Small businesses will be one of the hardest hit by the COVID-19 pandemic. With lockdown measures in place in Australia and all over the world, most small enterprises are forced to close down temporarily or operate on a very limited period. As a result, revenues have started to shrink and many are forced to make drastic business decisions.
The bigger problem for businesses during this time, though, isn’t the lost revenue or drastic decisions; it’s the uncertainty. With coronavirus updates flying in every minute, the situation is rapidly evolving. This breeds doubt among business owners because they don’t have concrete numbers and clear projections on which to base their decisions.
We understand the problem all too well. If you’re a small business owner, we have prepared a pandemic survival guide that you can tweak and adapt to fit your company and ensure that you will still have a business to run when all of this is over.
1. Communicate with your customers
With so much uncertainty everywhere, even your customers have fears. Though they are likely more concerned for themselves—how will they access your products and services in the midst of a crisis?—they are also indirectly concerned for your business, especially if you are forced to close.
The best thing to do is to alleviate their fears through communication. Describe to them how the pandemic has affected your business, how you’re handling it and how it will affect them. When they’re updated on what you’re doing, they will be less worried and more assured.
2. Shift your sales strategy online
You might think that the services of an SEO company aren’t relevant now, but you’re mistaken. Your marketing strategies shouldn’t stop just because your operations temporarily did. In fact, now is a good time to focus on your digital marketing efforts since most people are at home and online. The more present you are by producing relevant online content, the more your audience will remember you and how you helped during a time of crisis.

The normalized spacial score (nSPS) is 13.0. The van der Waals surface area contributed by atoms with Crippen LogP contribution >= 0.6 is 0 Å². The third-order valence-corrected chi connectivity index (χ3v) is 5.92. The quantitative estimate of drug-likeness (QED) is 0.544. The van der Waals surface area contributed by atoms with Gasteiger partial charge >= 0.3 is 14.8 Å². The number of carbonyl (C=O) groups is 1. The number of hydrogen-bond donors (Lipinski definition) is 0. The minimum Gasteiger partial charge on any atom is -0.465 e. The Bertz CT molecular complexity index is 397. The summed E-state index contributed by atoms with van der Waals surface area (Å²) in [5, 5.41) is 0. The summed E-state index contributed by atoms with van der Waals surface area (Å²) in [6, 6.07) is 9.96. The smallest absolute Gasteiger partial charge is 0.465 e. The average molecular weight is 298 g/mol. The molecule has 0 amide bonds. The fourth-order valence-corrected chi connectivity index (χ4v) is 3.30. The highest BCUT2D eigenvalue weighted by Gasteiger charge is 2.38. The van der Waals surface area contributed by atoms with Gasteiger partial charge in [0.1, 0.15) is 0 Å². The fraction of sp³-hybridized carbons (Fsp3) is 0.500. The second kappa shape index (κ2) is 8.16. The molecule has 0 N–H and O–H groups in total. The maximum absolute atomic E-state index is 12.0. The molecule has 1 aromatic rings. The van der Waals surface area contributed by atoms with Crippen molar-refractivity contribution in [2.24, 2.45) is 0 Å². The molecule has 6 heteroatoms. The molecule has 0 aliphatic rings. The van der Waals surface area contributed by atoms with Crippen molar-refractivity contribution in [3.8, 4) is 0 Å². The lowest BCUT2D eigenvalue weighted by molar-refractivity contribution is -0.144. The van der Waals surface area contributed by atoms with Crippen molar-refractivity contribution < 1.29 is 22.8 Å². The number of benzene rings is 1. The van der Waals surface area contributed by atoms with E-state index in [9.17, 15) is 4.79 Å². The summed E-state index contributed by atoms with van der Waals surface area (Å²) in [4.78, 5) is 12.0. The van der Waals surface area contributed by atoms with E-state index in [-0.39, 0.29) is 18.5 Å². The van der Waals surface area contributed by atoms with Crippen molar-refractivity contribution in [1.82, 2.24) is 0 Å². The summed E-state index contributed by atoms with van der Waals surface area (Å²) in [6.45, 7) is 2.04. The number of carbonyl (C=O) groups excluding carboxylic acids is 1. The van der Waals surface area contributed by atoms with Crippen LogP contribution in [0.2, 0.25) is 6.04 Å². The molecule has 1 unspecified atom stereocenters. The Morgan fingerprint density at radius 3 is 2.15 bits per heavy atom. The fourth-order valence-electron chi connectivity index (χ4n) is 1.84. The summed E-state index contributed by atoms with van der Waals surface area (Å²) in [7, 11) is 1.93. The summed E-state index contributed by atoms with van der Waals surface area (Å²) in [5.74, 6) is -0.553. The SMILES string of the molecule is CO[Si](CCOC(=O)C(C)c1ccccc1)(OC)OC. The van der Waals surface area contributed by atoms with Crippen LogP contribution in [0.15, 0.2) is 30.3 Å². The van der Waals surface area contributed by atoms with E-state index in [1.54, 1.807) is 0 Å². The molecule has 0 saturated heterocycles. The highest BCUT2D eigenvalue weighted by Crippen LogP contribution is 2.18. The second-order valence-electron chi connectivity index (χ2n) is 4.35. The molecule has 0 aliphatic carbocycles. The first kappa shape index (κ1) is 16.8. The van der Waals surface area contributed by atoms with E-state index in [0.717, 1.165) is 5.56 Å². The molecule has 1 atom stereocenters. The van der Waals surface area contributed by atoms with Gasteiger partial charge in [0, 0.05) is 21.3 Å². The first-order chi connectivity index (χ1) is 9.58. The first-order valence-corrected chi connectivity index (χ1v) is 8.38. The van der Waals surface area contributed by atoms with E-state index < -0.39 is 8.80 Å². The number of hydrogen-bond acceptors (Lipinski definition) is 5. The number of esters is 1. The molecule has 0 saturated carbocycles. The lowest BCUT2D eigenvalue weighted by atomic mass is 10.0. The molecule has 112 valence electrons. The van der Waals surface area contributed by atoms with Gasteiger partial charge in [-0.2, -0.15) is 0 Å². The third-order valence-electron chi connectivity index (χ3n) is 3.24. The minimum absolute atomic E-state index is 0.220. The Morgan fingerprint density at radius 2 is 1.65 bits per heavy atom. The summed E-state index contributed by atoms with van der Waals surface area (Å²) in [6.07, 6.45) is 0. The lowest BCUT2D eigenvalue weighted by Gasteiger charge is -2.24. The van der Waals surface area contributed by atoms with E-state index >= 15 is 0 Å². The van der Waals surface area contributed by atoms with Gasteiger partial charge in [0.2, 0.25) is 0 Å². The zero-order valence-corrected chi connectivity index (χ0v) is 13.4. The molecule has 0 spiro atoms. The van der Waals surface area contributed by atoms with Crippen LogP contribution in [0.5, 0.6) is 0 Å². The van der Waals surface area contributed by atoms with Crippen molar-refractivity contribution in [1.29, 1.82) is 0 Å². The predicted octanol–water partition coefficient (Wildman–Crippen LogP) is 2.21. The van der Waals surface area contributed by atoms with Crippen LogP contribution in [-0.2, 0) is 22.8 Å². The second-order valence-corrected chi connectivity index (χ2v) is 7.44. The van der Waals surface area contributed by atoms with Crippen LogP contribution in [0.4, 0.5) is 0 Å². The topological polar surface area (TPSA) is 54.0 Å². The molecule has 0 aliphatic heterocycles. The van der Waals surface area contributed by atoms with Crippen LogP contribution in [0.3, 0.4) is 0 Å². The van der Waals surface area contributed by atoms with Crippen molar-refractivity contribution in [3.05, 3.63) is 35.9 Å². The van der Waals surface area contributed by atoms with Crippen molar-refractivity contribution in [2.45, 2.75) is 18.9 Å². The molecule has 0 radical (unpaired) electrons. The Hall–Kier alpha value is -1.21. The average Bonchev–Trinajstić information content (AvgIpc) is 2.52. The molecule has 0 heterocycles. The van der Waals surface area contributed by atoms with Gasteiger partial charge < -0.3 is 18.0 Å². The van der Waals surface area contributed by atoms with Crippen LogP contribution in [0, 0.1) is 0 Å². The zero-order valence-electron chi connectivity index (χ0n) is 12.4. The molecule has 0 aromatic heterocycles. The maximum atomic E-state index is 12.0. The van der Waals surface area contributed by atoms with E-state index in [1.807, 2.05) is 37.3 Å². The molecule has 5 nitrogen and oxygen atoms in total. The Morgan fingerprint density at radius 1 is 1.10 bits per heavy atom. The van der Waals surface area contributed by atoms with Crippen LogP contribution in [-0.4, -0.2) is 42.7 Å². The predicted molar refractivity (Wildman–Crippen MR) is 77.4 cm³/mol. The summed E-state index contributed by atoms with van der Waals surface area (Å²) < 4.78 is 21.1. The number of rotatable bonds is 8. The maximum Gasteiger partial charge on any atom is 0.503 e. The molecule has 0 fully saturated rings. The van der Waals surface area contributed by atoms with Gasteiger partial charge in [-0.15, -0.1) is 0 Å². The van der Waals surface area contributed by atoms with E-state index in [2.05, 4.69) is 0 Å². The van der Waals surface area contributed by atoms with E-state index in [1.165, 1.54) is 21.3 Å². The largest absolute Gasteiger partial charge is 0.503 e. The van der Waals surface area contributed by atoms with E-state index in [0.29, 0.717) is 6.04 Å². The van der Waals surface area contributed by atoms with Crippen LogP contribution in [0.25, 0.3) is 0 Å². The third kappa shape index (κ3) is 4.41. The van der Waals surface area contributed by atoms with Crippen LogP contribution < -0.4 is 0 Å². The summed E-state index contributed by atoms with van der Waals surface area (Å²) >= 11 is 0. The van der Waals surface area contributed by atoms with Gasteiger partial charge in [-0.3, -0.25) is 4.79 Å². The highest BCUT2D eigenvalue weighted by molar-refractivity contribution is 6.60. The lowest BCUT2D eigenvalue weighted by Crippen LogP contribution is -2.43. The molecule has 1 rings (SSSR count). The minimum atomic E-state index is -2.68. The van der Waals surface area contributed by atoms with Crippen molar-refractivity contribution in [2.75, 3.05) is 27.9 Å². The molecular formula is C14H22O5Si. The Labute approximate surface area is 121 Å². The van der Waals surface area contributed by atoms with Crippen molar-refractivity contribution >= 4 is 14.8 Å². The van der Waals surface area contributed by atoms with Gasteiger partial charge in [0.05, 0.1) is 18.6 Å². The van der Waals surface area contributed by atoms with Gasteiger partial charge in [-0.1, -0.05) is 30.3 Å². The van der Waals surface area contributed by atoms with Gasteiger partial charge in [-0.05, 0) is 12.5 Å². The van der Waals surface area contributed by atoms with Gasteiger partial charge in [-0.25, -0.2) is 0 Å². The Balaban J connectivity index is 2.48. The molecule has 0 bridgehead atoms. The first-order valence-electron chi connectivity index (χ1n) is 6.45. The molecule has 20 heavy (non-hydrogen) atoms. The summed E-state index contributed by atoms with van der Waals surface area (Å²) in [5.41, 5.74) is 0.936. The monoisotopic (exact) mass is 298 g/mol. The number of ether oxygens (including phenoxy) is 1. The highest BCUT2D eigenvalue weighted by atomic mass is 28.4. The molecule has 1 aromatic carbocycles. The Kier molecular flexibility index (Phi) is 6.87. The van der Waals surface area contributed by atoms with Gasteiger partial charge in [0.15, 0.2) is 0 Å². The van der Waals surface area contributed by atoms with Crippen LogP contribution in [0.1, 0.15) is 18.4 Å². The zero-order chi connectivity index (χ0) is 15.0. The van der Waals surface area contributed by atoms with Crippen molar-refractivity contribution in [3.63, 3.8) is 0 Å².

3. Take care of your staff
If you’re loyal to your employees, they will be loyal to you. As employees of a small enterprise, they are likely worried not just about their health but also their job security. So, try to be as understanding as possible and give them purpose during this time.
One thing you can do is to upskill your staff. You may offer virtual training sessions so they can develop additional skills that are necessary right now. This makes them more productive and it will not cost you a lot. As a result, you’ll have multi-skilled employees who are even more valuable for your company when this pandemic is over.
4. Plan for the future
The economic and social impact of the coronavirus will likely last for a while. Your suppliers, investors and business partners will be affected so it’s important to talk to them and strategise to keep your business afloat while the world settles down. In your planning, make sure to come up with a sound business continuity plan that you can turn to in case something unprecedented like this happens again.
The coronavirus pandemic presents many challenges to small business owners. But if you’re proactively looking for solutions and better ways to operate, your business can survive this crisis.